Matthew 10

John Darby commentary for Matthew 10

Matthew Chapter 10

So long as God gives Him access to the people, He continues His labour of love. Nevertheless, He was conscious of the iniquity that governed the people, although He did not seek His own glory. Having exhorted His disciples to pray that labourers might be sent into the harvest, He begins (chap. 10) to act in accordance with that desire. He calls His twelve disciples, He gives them power to cast out devils and to heal the sick, and He sends them to the lost sheep of the house of Israel. We see, in this mission, how much the ways of God with Israel form the subject of this Gospel. They were to announce to that people, and to them exclusively, the nearness of the kingdom, exercising at the same time the power they had received: a striking testimony to Him who was come, and who could not only work miracles Himself, but confer power on others to do so likewise. He gave them authority over evil spirits for this purpose. It is this which characterises the kingdom-man healed of all sickness and the devil cast out Accordingly, in Hebrews 6, miracles are called "the powers of the world to come." [See Footnote #27]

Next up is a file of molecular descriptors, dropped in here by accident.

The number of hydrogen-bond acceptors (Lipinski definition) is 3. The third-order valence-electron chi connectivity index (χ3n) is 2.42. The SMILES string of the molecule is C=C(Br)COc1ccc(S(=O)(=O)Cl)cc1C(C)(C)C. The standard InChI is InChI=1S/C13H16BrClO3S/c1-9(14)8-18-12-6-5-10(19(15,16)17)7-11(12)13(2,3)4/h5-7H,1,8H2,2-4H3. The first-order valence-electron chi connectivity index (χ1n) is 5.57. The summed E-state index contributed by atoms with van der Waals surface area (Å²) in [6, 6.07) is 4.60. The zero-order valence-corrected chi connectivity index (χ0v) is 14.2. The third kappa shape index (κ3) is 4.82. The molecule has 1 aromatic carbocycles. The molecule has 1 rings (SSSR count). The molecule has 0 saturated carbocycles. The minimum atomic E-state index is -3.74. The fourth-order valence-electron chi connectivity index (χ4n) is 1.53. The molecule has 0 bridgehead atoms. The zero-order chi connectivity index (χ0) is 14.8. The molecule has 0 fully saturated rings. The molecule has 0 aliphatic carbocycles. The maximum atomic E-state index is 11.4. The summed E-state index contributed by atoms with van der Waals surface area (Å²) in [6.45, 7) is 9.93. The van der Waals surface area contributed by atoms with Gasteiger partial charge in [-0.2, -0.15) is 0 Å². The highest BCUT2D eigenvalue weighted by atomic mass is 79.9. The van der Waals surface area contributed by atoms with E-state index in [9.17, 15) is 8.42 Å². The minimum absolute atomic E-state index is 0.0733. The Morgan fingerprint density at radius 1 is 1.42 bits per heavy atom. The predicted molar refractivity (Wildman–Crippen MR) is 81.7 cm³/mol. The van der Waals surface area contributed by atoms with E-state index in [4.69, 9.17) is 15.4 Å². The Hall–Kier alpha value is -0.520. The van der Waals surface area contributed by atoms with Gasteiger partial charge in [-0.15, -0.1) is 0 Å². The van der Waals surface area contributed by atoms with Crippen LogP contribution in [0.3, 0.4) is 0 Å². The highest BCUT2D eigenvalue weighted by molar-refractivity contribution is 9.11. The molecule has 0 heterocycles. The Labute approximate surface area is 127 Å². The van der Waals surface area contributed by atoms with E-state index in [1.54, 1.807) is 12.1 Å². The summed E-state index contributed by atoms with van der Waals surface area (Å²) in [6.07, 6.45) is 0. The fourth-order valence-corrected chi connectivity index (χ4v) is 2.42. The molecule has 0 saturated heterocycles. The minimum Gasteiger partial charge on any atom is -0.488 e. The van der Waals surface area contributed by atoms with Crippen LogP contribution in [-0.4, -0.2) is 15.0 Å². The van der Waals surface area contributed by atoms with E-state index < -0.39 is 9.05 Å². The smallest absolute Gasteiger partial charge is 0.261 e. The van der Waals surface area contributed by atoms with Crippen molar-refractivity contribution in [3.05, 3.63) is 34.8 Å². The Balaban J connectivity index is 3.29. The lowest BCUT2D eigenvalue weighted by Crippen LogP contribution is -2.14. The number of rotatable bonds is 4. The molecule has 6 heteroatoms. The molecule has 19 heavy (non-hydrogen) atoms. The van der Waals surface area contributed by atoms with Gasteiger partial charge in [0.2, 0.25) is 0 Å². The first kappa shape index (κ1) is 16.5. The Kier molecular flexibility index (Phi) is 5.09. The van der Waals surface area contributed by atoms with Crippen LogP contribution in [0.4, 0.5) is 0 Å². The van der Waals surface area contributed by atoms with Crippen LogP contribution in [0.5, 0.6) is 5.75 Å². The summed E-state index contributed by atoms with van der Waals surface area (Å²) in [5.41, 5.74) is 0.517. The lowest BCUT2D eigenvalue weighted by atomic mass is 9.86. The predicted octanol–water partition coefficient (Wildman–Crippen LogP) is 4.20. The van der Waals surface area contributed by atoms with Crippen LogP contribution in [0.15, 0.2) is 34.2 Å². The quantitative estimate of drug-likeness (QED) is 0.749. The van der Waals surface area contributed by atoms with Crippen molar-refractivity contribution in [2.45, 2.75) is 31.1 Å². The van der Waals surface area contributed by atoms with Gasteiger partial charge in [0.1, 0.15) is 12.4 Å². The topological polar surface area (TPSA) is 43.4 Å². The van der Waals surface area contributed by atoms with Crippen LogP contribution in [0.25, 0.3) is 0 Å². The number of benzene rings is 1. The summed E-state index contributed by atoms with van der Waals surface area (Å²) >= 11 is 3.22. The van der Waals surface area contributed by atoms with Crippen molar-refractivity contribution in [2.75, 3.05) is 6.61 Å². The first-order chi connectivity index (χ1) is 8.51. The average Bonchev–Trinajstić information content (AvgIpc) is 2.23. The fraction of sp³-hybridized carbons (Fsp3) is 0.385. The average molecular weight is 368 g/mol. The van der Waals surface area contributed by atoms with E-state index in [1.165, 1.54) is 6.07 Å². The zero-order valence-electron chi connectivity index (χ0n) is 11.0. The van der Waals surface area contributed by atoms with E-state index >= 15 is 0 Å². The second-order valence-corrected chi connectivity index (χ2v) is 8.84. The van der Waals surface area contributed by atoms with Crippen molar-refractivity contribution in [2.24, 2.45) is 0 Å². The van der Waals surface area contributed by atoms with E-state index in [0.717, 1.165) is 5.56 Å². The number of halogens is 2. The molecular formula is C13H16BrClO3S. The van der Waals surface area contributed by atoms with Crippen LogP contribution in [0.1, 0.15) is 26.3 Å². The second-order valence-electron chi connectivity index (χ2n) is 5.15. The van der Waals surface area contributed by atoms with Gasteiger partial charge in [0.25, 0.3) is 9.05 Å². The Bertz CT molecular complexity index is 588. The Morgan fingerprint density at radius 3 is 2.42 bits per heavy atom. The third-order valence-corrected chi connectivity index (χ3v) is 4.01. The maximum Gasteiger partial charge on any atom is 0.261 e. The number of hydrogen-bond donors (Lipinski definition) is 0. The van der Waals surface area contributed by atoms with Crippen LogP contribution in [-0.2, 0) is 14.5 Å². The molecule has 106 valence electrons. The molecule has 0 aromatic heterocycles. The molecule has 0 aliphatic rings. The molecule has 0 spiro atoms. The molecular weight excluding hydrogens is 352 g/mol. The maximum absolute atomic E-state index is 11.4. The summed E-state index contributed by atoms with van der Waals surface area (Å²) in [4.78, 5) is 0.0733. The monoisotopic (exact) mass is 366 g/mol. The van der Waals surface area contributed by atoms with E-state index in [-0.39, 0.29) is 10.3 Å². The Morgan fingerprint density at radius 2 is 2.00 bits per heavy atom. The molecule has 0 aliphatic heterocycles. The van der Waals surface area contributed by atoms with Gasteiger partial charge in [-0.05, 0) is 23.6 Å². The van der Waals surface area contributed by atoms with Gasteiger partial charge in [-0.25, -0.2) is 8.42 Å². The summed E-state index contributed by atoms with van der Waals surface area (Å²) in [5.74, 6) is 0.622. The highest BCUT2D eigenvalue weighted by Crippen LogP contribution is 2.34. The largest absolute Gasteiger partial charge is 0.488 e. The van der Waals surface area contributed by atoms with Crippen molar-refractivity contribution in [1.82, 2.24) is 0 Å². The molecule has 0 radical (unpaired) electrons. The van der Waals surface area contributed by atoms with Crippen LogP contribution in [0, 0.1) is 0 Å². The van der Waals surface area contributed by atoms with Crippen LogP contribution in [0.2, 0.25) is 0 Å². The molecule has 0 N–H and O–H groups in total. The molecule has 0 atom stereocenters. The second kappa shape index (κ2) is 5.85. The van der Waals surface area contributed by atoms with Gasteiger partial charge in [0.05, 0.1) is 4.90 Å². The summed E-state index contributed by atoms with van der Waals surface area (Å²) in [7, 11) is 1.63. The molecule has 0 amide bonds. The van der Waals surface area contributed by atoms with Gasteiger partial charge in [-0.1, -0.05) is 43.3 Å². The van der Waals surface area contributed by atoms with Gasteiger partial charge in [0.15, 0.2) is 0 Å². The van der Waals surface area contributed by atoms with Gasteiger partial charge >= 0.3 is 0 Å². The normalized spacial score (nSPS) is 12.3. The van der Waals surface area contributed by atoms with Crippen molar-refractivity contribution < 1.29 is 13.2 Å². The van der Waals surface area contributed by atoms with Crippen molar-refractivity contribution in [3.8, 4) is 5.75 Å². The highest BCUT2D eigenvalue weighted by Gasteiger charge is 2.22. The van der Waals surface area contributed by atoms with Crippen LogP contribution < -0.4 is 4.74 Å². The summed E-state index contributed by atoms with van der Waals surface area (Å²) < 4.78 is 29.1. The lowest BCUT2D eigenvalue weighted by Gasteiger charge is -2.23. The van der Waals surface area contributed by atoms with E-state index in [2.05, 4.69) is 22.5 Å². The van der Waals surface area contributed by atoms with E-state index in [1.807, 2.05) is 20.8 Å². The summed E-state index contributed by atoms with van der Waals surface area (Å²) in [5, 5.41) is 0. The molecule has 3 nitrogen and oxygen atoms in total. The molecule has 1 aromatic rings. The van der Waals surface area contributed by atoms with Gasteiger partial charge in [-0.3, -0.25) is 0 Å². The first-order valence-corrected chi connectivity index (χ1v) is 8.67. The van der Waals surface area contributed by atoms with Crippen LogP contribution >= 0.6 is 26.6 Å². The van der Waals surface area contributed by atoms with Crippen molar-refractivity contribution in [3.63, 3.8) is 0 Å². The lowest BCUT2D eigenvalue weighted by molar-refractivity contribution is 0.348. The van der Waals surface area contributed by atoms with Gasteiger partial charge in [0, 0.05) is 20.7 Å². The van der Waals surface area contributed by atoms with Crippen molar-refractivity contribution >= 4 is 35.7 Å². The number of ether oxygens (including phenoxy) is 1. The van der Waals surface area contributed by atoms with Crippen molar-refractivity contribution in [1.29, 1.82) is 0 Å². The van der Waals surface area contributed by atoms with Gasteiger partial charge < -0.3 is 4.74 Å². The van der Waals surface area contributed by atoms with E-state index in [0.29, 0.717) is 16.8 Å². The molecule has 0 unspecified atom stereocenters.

They were also, with respect to their need, to depend entirely on Him who sent them. Emmanuel was there. If miracles were a proof to the world of their Master's power, the fact that they lacked nothing should be so to their own hearts The ordinance was abrogated during that period of their ministry which followed the departure of Jesus from this world (Luke 22:35-37). That which He here ( Matthew 10 ) commands His disciples appertains to His presence as Messiah, as Jehovah Himself, on the earth. Therefore the reception of His messengers, or their rejection, decided the fate of those to whom they were sent. In rejecting them they rejected the Lord Emmanuel, God with His people. [See Footnote #28] But, in fact, He sent them forth as sheep in the midst of wolves. They would need the wisdom of serpents, and were to exhibit the harmlessness of doves (rare union of virtues, found only in those who, by the Spirit of the Lord, are wise unto that which is good and simple concerning evil).